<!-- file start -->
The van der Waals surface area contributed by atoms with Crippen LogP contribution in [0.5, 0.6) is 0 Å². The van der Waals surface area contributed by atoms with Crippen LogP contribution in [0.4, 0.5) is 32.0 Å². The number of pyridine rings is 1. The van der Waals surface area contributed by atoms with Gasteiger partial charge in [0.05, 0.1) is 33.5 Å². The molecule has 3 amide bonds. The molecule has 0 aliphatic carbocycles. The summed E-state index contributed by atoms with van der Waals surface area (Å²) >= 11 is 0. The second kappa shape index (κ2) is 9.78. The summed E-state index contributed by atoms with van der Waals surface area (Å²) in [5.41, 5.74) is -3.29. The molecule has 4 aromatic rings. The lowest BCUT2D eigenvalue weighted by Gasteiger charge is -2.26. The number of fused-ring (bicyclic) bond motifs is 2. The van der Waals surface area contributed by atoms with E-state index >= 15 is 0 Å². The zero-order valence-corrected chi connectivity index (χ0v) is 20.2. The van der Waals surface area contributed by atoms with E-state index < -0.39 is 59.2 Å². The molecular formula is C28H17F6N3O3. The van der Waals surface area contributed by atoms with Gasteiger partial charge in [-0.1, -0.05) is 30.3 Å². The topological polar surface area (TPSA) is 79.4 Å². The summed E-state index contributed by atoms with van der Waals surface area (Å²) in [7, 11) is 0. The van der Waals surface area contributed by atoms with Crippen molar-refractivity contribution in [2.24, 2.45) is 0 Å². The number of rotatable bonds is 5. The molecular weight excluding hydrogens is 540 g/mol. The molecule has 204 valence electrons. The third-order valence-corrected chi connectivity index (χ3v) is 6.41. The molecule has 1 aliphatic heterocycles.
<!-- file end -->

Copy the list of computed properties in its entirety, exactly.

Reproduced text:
The van der Waals surface area contributed by atoms with Crippen LogP contribution in [0.5, 0.6) is 0 Å². The van der Waals surface area contributed by atoms with Crippen LogP contribution in [0.4, 0.5) is 32.0 Å². The number of pyridine rings is 1. The van der Waals surface area contributed by atoms with Gasteiger partial charge in [0.05, 0.1) is 33.5 Å². The molecule has 3 amide bonds. The molecule has 0 aliphatic carbocycles. The summed E-state index contributed by atoms with van der Waals surface area (Å²) >= 11 is 0. The second kappa shape index (κ2) is 9.78. The summed E-state index contributed by atoms with van der Waals surface area (Å²) in [5.41, 5.74) is -3.29. The molecule has 4 aromatic rings. The lowest BCUT2D eigenvalue weighted by Gasteiger charge is -2.26. The number of fused-ring (bicyclic) bond motifs is 2. The van der Waals surface area contributed by atoms with E-state index >= 15 is 0 Å². The zero-order valence-corrected chi connectivity index (χ0v) is 20.2. The van der Waals surface area contributed by atoms with E-state index < -0.39 is 59.2 Å². The molecular formula is C28H17F6N3O3. The van der Waals surface area contributed by atoms with Gasteiger partial charge in [-0.1, -0.05) is 30.3 Å². The topological polar surface area (TPSA) is 79.4 Å². The summed E-state index contributed by atoms with van der Waals surface area (Å²) in [7, 11) is 0. The van der Waals surface area contributed by atoms with Crippen molar-refractivity contribution in [2.24, 2.45) is 0 Å². The number of rotatable bonds is 5. The molecular weight excluding hydrogens is 540 g/mol. The molecule has 204 valence electrons. The third-order valence-corrected chi connectivity index (χ3v) is 6.41. The molecule has 1 aliphatic heterocycles.